Meal Ticket: Fiorentina, Dublin 2
When it’s a pre-theatre eat-and-run sort of night, you don’t want to be shelling out big bucks, so we recently found ourselves perusing the €10 menu in Fiorentina
- 40 Parliament St, Dublin 2
- 01-635 1922
With the Dublin Theatre Festival in full swing until mid-October, we’re still in the thick of theatre season in Dublin. We’re lucky to have so much choice, but we also need to eat.
Catherine Cleary wrote in this newspaper recently about the return of big bills on the Irish dining scene, but when it’s a pre-theatre eat-and-run sort of night, you don’t want to be shelling out big bucks. And so we recently found ourselves perusing the €10 menu in Fiorentina, a modern Italian trattoria on the corner of Dame Street and Parliament Street. The idea of a dinner for a tenner wasn’t so unusual a few years back; Green 19 on Camden Street made its name dishing out hearty mains for 10 quid. But of late it’s become a rarity, and so without realising, we wondered rather suspiciously what they could possibly feed us for €10.
The answer, as it turns out, is quite a lot. All pizzas and pastas here are €10 before 7pm (excluding gnocchi and risotto). The menu has no-frills Italian classics; six pizzas and five pastas to choose from. The décor has quite a few more frills, with grey panelled walls, “statement” partitions and lots of, shall we say, interesting, artwork. Staff are friendly and happy to oblige three women on a mission to make curtain call.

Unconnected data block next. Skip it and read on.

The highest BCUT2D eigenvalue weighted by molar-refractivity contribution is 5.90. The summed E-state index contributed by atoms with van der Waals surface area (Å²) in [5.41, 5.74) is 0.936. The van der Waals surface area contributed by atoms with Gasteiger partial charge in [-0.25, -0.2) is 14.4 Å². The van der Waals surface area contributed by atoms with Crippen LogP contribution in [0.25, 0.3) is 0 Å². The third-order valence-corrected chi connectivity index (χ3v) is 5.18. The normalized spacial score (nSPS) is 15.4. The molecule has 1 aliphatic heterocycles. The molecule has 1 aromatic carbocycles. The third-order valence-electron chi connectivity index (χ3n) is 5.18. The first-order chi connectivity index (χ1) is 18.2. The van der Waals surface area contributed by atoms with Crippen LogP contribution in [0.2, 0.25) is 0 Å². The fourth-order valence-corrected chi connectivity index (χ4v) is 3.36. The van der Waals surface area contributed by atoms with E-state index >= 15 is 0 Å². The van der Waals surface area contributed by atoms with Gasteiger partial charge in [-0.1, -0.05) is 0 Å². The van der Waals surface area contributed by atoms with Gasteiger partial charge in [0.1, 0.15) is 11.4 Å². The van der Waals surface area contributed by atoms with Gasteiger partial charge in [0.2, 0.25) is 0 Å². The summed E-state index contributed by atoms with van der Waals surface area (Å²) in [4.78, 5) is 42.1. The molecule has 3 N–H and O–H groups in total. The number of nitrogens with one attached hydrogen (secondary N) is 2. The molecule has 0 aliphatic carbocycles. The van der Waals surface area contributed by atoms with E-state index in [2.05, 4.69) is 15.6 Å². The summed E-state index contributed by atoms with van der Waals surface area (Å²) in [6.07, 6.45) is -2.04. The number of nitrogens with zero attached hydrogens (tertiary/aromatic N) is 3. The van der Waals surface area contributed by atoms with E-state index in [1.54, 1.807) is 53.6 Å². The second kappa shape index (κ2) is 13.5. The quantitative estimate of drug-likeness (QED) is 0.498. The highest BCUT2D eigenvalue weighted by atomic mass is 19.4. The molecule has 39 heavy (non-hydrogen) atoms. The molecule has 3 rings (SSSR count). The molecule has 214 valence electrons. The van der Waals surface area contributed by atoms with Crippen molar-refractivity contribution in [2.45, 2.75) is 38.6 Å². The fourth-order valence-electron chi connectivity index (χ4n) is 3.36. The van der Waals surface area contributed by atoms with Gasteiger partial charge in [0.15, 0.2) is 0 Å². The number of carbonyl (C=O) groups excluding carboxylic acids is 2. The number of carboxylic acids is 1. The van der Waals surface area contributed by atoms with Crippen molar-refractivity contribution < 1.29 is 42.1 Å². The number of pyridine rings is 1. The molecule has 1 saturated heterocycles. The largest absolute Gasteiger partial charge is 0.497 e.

We go for a Fiorentina pizza – a huge thin-crusted disc with a smear of tomato sauce, some aged Parmesan, melted rounds of mozzarella, some rather wet spinach (which looks as if it had been frozen) and an egg cooked on top. The base is good, but the centre is soggy from the spinach. Two generous pasta dishes arrive, a traditional Bolognese made with an Irish veal ragu and handmade pappardelle. For some reason, some bagged leaves are set on top. These really don’t add anything and quickly follow the lead of the spinach and become limp. The ragu is good though, rich with a deep tomatoey base.
An All’ Amatriciana is the best of the bunch; a large tangle of bucatini – a thicker version of spaghetti with a pin-prick hollow centre. It has more bite that spaghetti and is cooked perfectly. It’s doused in a slightly tangy tomato sauce with liberal amounts of chilli and onion and hidden jewels of salty, chewy pancetta.
We order a decent 2014 Madregale Terre di Chieti, €27.50 (the last bottle in the house) and before we know it we’re back out the door with dinner and wine for under €20 a head. Fiorentina’s proximity to popular venues for gigs and plays such as Smock Alley, the Project, Button Factory and the Olympia would suggest this pre-theatre €10 deal will be popular long after the curtain falls on the theatre festival.